GENERAL AUDIENCE OF JOHN PAUL II
Wednesday 19 February 2003
Third chapter of the Book of Daniel (vv. 52-57)
Bless the Lord all you works of the Lord
1. "These three [young men] in the furnace with one voice sang, glorifying and blessing God..." (Dn 3,51). This sentence introduces the famous Canticle that we just heard in a fundamental passage. It is found in the Book of Daniel, in the section that has come down to us only in Greek, and is intoned by courageous witnesses of the faith, who did not wish to bow down in adoration to a statue of the king and preferred to face a tragic death: martyrdom in the fiery furnace.
They are three young Jewish men, whom the sacred author places in the historical context of the reign of Nebuchadnezzar, the terrible Babylonian sovereign who destroyed the holy city of Jerusalem in 586 B.C. and deported the Israelites to "the streams of Babylon" (cf. Ps 136 ). Even in extreme danger, when the flames are already licking their bodies, they find the strength to "praise, glorify and bless God", certain that the Lord of the cosmos and history will not abandon them to death and nothingness.
2. The biblical author, who wrote several centuries later, portrays this heroic event to encourage his contemporaries to hold high the banner of the faith during the persecutions of the Syrian-Hellenistic kings of the second century B.C. Precisely then the courageous reaction of the Maccabees took place, combatants for the freedom of the faith and of the Hebrew tradition.
The Canticle, traditionally known as "of the three young men", is similar to a flame that lights up the darkness of the time of oppression and persecution, a time that has often been repeated in the history of Israel and of Christianity itself. We know that the persecutor does not always assume the violent and grim face of an oppressor, but often delights in isolating the just person with mocking and irony, asking him sarcastically: "Where is your God?" (Ps 41,4.11).
3. All creatures are involved in the blessing that the three young men raise to the Almighty Lord from the crucible of their trial. They weave a sort of multicoloured tapestry where the stars shine, the seasons flow, the animals move, the angels appear, and, above all, "servants of the Lord" sing, the "holy" and "the humble of heart" (cf. Dan 3,85.87).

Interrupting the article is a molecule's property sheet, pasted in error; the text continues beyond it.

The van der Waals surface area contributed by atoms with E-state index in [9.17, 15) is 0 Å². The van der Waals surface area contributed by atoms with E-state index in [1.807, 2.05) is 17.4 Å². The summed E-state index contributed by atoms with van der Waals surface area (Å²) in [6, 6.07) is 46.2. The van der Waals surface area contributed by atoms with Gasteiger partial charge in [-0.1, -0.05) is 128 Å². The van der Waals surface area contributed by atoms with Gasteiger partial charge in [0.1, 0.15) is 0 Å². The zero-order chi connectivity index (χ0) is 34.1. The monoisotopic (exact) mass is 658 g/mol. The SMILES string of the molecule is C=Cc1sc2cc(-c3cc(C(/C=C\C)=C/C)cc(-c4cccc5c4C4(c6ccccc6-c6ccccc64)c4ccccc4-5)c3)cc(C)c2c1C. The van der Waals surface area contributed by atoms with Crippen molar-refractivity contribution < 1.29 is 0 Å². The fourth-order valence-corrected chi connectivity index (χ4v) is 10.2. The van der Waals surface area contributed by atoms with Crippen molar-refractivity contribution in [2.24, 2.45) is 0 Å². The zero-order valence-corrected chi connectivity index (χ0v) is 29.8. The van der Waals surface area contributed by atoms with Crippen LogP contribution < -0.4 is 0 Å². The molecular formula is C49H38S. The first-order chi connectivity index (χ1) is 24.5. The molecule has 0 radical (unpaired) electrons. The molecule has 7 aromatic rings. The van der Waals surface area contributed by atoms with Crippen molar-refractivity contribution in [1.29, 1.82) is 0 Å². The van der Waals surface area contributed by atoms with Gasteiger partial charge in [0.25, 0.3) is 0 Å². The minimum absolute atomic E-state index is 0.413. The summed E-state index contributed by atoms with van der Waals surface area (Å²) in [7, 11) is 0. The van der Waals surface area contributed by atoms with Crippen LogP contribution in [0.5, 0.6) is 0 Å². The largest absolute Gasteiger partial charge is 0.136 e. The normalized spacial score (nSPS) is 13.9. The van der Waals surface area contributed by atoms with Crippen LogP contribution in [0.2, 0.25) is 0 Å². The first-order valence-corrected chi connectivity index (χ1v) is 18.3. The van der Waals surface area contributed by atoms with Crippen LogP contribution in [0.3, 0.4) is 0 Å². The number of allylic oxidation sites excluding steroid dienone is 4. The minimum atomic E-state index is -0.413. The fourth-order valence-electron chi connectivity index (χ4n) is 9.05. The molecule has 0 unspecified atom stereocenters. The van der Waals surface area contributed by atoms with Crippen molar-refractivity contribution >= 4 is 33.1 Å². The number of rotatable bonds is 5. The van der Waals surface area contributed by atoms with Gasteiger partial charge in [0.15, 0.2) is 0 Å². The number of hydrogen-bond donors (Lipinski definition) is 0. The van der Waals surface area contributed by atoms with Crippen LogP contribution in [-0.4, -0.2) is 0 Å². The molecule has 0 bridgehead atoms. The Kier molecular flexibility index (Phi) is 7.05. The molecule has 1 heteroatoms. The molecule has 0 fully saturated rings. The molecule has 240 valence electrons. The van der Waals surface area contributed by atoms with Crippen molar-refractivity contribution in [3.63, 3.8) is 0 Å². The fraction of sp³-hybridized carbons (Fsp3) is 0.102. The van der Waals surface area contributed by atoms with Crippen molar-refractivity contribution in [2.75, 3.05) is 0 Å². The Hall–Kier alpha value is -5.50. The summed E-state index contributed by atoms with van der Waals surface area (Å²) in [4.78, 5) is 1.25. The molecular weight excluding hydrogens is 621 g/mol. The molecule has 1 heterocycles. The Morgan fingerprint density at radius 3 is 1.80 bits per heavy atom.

The passage that was just proclaimed precedes this magnificant evocation of all creation. It constitutes the first part of the Canticle, that evokes the glorious presence of the Lord, transcendent yet close. Yes, because God is in heaven, where "he looks into the depths" (cf. 3,55), and he is also "in the temple of holy glory" of Zion (cf. 3,53). He is seated on the "throne" of his eternal and infinite "kingdom" (cf. 3,54) but is also "throned upon the cherubim" (cf. 3,55) in the ark of the covenant placed in the Holy of Holies in the temple of Jerusalem.
4. He is a God who is above us, capable of saving us with his power; but also a God close to his People, in whose midst he willed to dwell in his "glorious holy temple", thus manifesting his love. A love that he will reveal fully in making his Son "full of grace and truth", "dwell among us" (cf. Jn 1,14). He will reveal the fullness of his love by sending his Son among us to share, in all things except sin, our condition marked by trials, oppression, loneliness and death.
The praise of the three young men to God our Saviour continues in various ways in the Church. For example, at the end of his Letter to the Corinthians, St Clement of Rome includes a long prayer of praise and confidence. It is woven throughout with biblical references and, perhaps echoes the early Roman liturgy. It is a prayer of thanksgiving to the Lord who, despite the apparent triumph of evil, guides history to a happy end.
Prayer of Thanksgiving of St Clement of Rome
5. Here is a passage:
"You have opened the eyes of our hearts (Eph 1,18) to recognize that / you alone (Jn 17,3) are highest in the highest heavens, / ever remaining holy among the holy. / You humble the violence of the arrogant (cf. Is 13,11), / overthrow the calculations of the nations (cf. Ps 32,10), / raise up the humble and humble the proud (cf. Jb 5,11); / you make rich and make poor, / kill and make alive (cf. Dt 32,39); / you alone are the benefactor of spirits and / the God of all flesh / You fathom the depths (cf. Dn 3,55) and observe men's deeds; / you are the aid of those in peril, Saviour of those in despair (cf. Jdt 9,11), / the Creator of every spirit and its Custodian. / You multiply the nations upon the earth and / from them all you have chosen those who love you / through Jesus Christ your beloved Servant, / through whom you have educated, sanctified, and honoured us" (Clement of Rome, Letter to the Corinthians, 59,3, in The Apostolic Fathers, 1978, Thomas Nelson Inc., Nashville, Tennessee, USA, p. 50).
To the English-speaking pilgrims and visitors
I greet all the English-speaking pilgrims and visitors present at today's audience, especially those from England, Japan and the United States. Upon you and your families, I cordially invoke God's blessings of joy and peace.
To young people, the sick and newly-weds
Finally, I greet the young people, the sick and the newly-weds.
Thinking of the Feast of the Chair of St Peter, which we will celebrate next Saturday, I invite you, dear young people, to be everywhere apostles of fidelity to the Church; I urge you, dear sick people, to offer the Lord your sufferings for the unity of all who believe in Christ; and I encourage you, dear newly-weds, to nourish your family on that faith that is founded on the witness of Peter and the other Apostles.
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